Plugin indexes are a great way to have your plugins discovered by other users. Plugin indexes make it easy for other Tutor users to install and upgrade plugins from other developers. Examples include the official indexes, which can be found in the overhangio/tpi repository.
Index file paths
A plugin index is a yaml-formatted file. It can be stored on the web or on your computer. In both cases, the index file location must end with “<current release name>/plugins.yml”. For instance, the following are valid index locations if you run the Open edX “Olive” release:
To add either indexes, run the
tutor plugins index add command without the suffix. For instance:
tutor plugins index add https://overhang.io/tutor/main tutor plugins index add /path/to/your/local/index/
Your plugin cache should be updated immediately. You can also update the cache at any point by running:
tutor plugins update
To view current indexes, run:
tutor plugins index list
To remove an index, run:
tutor plugins index remove <index url>
Plugin entry syntax
A “plugins.yml” file is a yaml-formatted list of plugin entries. Each plugin entry has two required fields: “name” and “src”. For instance, here is a minimal plugin entry:
- name: mfe src: tutor-mfe
A plugin name is how it will be referenced when we run
tutor plugins install <name> or
tutor plugins enable <name>. It should be concise and easily identifiable, just like a Python or apt package name.
Plugins with duplicate names will be overridden, depending on the index in which they are declared: indexes further down
tutor plugins index list (which have been added later) will have higher priority.
A plugin source can be either:
A pip requirement file format specifier (see reference).
The path to a Python file on your computer.
The URL of a Python file on the web.
In the first case, the plugin will be installed as a Python package. In the other two cases, the plugin will be installed as a single-file plugin.
The following “src” attributes are all valid:
# Pypi package src: tutor-mfe # Pypi package with version specification src: tutor-mfe>=42.0.0,<43.0.0 # Python package from a private index src: | --index-url=https://pip.mymirror.org my-plugin>=10.0 # Remote git repository src: -e git+https://firstname.lastname@example.org#egg=tutor-contrib-myplugin # Local editable package src: -e /path/to/my/plugin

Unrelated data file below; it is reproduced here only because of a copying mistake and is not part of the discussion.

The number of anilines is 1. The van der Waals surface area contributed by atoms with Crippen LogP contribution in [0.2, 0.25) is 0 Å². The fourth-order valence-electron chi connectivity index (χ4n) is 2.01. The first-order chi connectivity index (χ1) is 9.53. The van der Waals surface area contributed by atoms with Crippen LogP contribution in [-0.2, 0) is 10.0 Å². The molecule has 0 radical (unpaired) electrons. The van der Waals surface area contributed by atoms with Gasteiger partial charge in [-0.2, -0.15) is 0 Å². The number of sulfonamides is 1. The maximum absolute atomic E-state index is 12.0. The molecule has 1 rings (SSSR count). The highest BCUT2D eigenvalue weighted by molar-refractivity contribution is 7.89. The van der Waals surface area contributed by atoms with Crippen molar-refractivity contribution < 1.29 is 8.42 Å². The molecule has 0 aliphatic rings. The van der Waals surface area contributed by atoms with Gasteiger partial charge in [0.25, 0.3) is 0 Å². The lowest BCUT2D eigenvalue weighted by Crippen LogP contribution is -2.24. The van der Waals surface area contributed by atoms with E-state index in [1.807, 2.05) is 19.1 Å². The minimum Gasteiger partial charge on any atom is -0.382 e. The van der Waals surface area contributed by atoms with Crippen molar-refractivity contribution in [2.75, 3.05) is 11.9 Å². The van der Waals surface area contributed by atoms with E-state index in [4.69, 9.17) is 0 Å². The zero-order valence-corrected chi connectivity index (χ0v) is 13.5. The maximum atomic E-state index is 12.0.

Link to the plugin project, where users can learn more about it and ask for support.
Current maintainer of the plugin. Same format as “author”.
Multi-line string that should contain extensive information about your plugin. The full description will be displayed with
tutor plugins show <name>. It will also be parsed for a match by
tutor plugins search <pattern>. Only the first line will be displayed in the output of
tutor plugins search. Make sure to keep the first line below 128 characters.
Manage plugins in development
Plugin developers and maintainers often want to install local versions of their plugins. They usually achieve this with
pip install -e /path/to/tutor-plugin. We can improve that workflow by creating an index for local plugins:
# Create the plugin index directory mkdir -p ~/localindex/olive/ # Edit the index vim ~/localindex/olive/plugins.yml
Add the following to the index:
- name: myplugin1 src: -e /path/to/tutor-myplugin1 - name: myplugin2 src: -e /path/to/tutor-myplugin2
Then add the index:
tutor plugins index add ~/localindex/
Install the plugins:
tutor plugins install myplugin1 myplugin2
Re-install all plugins:
tutor plugins upgrade all
The latter commands will install from the local index, and not from the remote indexes, because indexes that are added last have higher priority when plugins with the same names are found.
Install plugins from a private index
Plugin authors might want to share plugins with a limited number of users. This is for instance the case when a plugin is for internal use only.
First, users should have access to the
plugins.yml file. There are different ways to achieve that:
Make the index public: after all, it’s mostly the plugins which are private.
Grant access to the index from behind a VPN.
Hide the index behing a basic HTTP auth url. The index can then be added with
tutor plugins index add http://user:email@example.com/index/.
Download the index to disk, and then add it from the local path:
tutor plugins index add ../path/to/index.
Second, users should be able to install the plugins that are listed in the index. We recommend that the plugins are uploaded to a pip-compatible self-hosted mirror, such as devpi. Alternatively, packages can be installed from a private Git repository. For instance:
# Install from private pip index - name: myprivateplugin1 src: | --index-url=https://my-pip-index.mycompany.com/ tutor-contrib-myprivateplugin # Install from private git repository - name: myprivateplugin2 src: -e git+https://git.mycompany.com/tutor-contrib-myplugin2.git
Both examples work because the “src” field supports just any syntax that could also be included in a requirements file installed with
pip install -r requirements.txt.